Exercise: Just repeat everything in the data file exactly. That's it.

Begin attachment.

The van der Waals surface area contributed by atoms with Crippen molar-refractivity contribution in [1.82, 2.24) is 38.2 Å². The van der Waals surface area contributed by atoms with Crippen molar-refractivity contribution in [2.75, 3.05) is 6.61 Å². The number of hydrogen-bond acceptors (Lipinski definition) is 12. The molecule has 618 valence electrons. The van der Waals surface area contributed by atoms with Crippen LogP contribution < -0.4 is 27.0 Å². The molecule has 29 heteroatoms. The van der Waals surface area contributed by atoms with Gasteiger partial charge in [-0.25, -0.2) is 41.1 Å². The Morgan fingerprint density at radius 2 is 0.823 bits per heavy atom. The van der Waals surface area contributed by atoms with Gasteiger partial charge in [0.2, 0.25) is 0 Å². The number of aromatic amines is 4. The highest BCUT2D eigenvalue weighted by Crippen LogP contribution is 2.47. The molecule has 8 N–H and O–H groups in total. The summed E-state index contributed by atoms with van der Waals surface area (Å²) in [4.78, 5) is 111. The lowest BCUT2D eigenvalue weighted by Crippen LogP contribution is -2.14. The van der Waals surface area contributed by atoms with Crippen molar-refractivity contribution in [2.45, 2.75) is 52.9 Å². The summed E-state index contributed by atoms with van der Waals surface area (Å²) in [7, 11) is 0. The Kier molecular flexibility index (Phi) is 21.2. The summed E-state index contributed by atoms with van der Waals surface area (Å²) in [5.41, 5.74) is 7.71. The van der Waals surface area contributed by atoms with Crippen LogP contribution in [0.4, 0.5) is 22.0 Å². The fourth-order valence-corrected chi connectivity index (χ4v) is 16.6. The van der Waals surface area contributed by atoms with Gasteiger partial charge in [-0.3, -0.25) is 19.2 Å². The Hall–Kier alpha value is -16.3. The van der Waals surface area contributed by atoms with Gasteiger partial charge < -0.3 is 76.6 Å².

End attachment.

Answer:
The van der Waals surface area contributed by atoms with Crippen molar-refractivity contribution in [1.82, 2.24) is 38.2 Å². The van der Waals surface area contributed by atoms with Crippen molar-refractivity contribution in [2.75, 3.05) is 6.61 Å². The number of hydrogen-bond acceptors (Lipinski definition) is 12. The molecule has 618 valence electrons. The van der Waals surface area contributed by atoms with Crippen LogP contribution < -0.4 is 27.0 Å². The molecule has 29 heteroatoms. The van der Waals surface area contributed by atoms with Gasteiger partial charge in [-0.25, -0.2) is 41.1 Å². The Morgan fingerprint density at radius 2 is 0.823 bits per heavy atom. The van der Waals surface area contributed by atoms with Gasteiger partial charge in [0.2, 0.25) is 0 Å². The number of aromatic amines is 4. The highest BCUT2D eigenvalue weighted by Crippen LogP contribution is 2.47. The molecule has 8 N–H and O–H groups in total. The summed E-state index contributed by atoms with van der Waals surface area (Å²) in [4.78, 5) is 111. The lowest BCUT2D eigenvalue weighted by Crippen LogP contribution is -2.14. The van der Waals surface area contributed by atoms with Crippen molar-refractivity contribution in [2.45, 2.75) is 52.9 Å². The summed E-state index contributed by atoms with van der Waals surface area (Å²) in [7, 11) is 0. The Kier molecular flexibility index (Phi) is 21.2. The summed E-state index contributed by atoms with van der Waals surface area (Å²) in [5.41, 5.74) is 7.71. The van der Waals surface area contributed by atoms with Crippen LogP contribution in [0.4, 0.5) is 22.0 Å². The fourth-order valence-corrected chi connectivity index (χ4v) is 16.6. The van der Waals surface area contributed by atoms with Gasteiger partial charge in [-0.3, -0.25) is 19.2 Å². The Hall–Kier alpha value is -16.3. The van der Waals surface area contributed by atoms with Gasteiger partial charge < -0.3 is 76.6 Å².